Infants are at particularly high risk of child abuse and neglect, which can negatively affect development in the short and long term. Identifying infants who are at increased risk of maltreatment re-reporting would help the child protective services (CPS) system more accurately assess initial reports, allowing it to better tailor interventions and target supports. Children reported to CPS, however, rarely have just one risk factor present; they often have multiple risk as well as protective factors. And these various factors are constantly interacting, meaning that a variable may be a risk factor for one group of children but not for another. For this reason, identifying the defining characteristics of a group of children that goes on to have future reports of alleged maltreatment may be useful to ensuring resources are properly allocated.
The purpose of this study was to move from a focus on individual risk and protective factors to an examination of subgroups of infants with different risks of a follow-up maltreatment report during the first 5 years of life, a time of critical developmental importance. Birth records for all children born in California in 2006 were linked to statewide child protection records through 2012. The outcome of interest was a CPS report within 5 years of an initial report during infancy. Seven family and infant characteristics known to be associated with CPS involvement and four characteristics of the initial report were modeled. Latent class analysis (LCA) is an analytic approach that allows researchers to model data to define ‘classes’ or subgroups of individuals that share characteristics. In the present analysis, LCA was used to identify classes of infants with variable risk of a follow-up maltreatment report.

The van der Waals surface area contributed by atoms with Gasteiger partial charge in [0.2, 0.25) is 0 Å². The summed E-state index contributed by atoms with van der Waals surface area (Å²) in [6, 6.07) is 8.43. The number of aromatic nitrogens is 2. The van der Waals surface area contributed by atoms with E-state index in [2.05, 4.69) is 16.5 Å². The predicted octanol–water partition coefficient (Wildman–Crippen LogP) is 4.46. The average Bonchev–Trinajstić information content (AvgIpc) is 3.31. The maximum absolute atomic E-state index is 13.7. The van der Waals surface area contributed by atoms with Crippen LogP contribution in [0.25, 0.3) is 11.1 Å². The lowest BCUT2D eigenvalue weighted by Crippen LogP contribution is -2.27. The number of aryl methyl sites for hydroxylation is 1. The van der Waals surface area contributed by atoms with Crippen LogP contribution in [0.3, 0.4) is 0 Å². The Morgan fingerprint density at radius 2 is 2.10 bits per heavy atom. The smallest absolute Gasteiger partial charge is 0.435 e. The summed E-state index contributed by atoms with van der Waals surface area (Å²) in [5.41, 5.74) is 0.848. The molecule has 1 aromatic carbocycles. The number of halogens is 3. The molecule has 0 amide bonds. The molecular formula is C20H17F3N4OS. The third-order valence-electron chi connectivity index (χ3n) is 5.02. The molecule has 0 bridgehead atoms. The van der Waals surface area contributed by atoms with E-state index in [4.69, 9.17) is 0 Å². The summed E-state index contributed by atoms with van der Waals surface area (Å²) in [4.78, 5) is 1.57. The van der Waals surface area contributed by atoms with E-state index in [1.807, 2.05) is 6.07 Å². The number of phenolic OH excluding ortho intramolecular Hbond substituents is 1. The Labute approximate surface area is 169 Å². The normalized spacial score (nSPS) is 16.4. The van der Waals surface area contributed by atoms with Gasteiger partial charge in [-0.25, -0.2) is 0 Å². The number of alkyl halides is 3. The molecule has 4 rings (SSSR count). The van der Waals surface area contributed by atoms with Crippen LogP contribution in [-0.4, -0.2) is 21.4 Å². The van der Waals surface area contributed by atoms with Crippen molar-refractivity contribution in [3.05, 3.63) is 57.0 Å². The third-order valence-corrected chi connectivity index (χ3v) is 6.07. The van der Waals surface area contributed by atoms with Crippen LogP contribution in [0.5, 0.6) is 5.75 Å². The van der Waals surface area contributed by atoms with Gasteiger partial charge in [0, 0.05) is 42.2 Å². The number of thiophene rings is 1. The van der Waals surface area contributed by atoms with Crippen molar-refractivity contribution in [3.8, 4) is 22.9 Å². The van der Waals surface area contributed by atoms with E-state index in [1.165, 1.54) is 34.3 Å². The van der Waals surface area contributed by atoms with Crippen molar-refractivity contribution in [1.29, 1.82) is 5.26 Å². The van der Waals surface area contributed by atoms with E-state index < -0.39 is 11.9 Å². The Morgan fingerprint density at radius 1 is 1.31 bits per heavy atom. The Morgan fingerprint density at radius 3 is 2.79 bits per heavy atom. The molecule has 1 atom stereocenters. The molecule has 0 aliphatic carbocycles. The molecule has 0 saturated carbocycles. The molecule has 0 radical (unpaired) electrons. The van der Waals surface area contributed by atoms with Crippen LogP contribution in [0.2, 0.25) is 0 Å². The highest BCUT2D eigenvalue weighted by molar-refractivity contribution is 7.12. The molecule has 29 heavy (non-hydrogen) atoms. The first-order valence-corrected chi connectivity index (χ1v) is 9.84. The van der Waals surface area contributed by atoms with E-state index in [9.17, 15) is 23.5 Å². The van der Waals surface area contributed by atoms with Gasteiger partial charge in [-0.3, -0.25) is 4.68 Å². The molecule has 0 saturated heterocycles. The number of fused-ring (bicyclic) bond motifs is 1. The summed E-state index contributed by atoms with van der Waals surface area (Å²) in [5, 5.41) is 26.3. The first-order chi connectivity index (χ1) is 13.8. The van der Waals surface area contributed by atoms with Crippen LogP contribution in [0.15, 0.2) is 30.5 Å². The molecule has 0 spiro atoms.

Despite relatively high rates of re-reporting generally, the LCA analysis identified four distinct subpopulations that varied significantly in their probability of a future CPS report during the first 5 years of life, from 44% to 78%. This indicates LCA can be useful when assessing the risk of re-report among infants with an initial report of maltreatment. The findings suggest that infants in Class 1 had a relatively low probability of re-report in comparison to the medium- and highest-risk classes, despite the presence of factors generally associated with CPS reports. Specifically, infants in Class 1, one of the two lowest-risk groups, had risk factors including the lowest level of maternal education and the highest rate of public health insurance utilization (proxies for lower income). But infants in this class also had higher rates of protective factors, like paternity established at birth.
Two birth risk factors clustered in families in the medium and highest-risk groups: lack of established paternity and delayed or absent prenatal care. Two factors from the initial CPS report (i.e., an initial allegation of neglect and a family history of CPS involvement) also strongly defined classes of infants with very high risk of re-report within the first 5 years of life. The clustering of these two risk factors was associated with a 78% chance of re-report during this period. This study demonstrates that in an already high-risk subpopulation of children (i.e., infants with an initial report of alleged maltreatment), data can help identify classes of infants that are more likely to be re-reported and may be in greater need of preventive supports and services.